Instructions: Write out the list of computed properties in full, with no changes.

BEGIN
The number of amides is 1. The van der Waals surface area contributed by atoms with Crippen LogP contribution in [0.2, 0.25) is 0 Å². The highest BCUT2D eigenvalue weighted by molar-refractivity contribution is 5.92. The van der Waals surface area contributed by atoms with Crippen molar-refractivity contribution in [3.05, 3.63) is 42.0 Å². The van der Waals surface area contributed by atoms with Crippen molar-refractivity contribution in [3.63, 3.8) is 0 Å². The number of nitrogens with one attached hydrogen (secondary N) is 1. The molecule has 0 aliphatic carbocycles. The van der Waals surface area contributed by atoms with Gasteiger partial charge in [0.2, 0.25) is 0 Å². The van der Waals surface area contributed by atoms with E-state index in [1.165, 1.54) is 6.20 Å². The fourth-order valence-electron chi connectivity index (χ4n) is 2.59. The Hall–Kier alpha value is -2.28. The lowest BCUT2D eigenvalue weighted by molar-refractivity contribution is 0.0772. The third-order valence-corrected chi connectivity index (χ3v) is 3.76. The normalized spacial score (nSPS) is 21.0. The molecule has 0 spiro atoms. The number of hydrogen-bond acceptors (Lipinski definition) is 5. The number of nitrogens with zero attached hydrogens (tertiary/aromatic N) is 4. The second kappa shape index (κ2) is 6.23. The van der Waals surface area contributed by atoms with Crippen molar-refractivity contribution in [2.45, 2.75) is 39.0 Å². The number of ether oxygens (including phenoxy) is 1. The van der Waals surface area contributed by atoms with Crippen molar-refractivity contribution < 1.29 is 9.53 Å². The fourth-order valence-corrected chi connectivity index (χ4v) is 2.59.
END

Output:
The number of amides is 1. The van der Waals surface area contributed by atoms with Crippen LogP contribution in [0.2, 0.25) is 0 Å². The highest BCUT2D eigenvalue weighted by molar-refractivity contribution is 5.92. The van der Waals surface area contributed by atoms with Crippen molar-refractivity contribution in [3.05, 3.63) is 42.0 Å². The van der Waals surface area contributed by atoms with Crippen molar-refractivity contribution in [3.63, 3.8) is 0 Å². The number of nitrogens with one attached hydrogen (secondary N) is 1. The molecule has 0 aliphatic carbocycles. The van der Waals surface area contributed by atoms with Gasteiger partial charge in [0.2, 0.25) is 0 Å². The van der Waals surface area contributed by atoms with E-state index in [1.165, 1.54) is 6.20 Å². The fourth-order valence-electron chi connectivity index (χ4n) is 2.59. The Hall–Kier alpha value is -2.28. The lowest BCUT2D eigenvalue weighted by molar-refractivity contribution is 0.0772. The third-order valence-corrected chi connectivity index (χ3v) is 3.76. The normalized spacial score (nSPS) is 21.0. The molecule has 0 spiro atoms. The number of hydrogen-bond acceptors (Lipinski definition) is 5. The number of nitrogens with zero attached hydrogens (tertiary/aromatic N) is 4. The second kappa shape index (κ2) is 6.23. The van der Waals surface area contributed by atoms with Crippen molar-refractivity contribution in [2.45, 2.75) is 39.0 Å². The number of ether oxygens (including phenoxy) is 1. The van der Waals surface area contributed by atoms with Crippen molar-refractivity contribution < 1.29 is 9.53 Å². The fourth-order valence-corrected chi connectivity index (χ4v) is 2.59.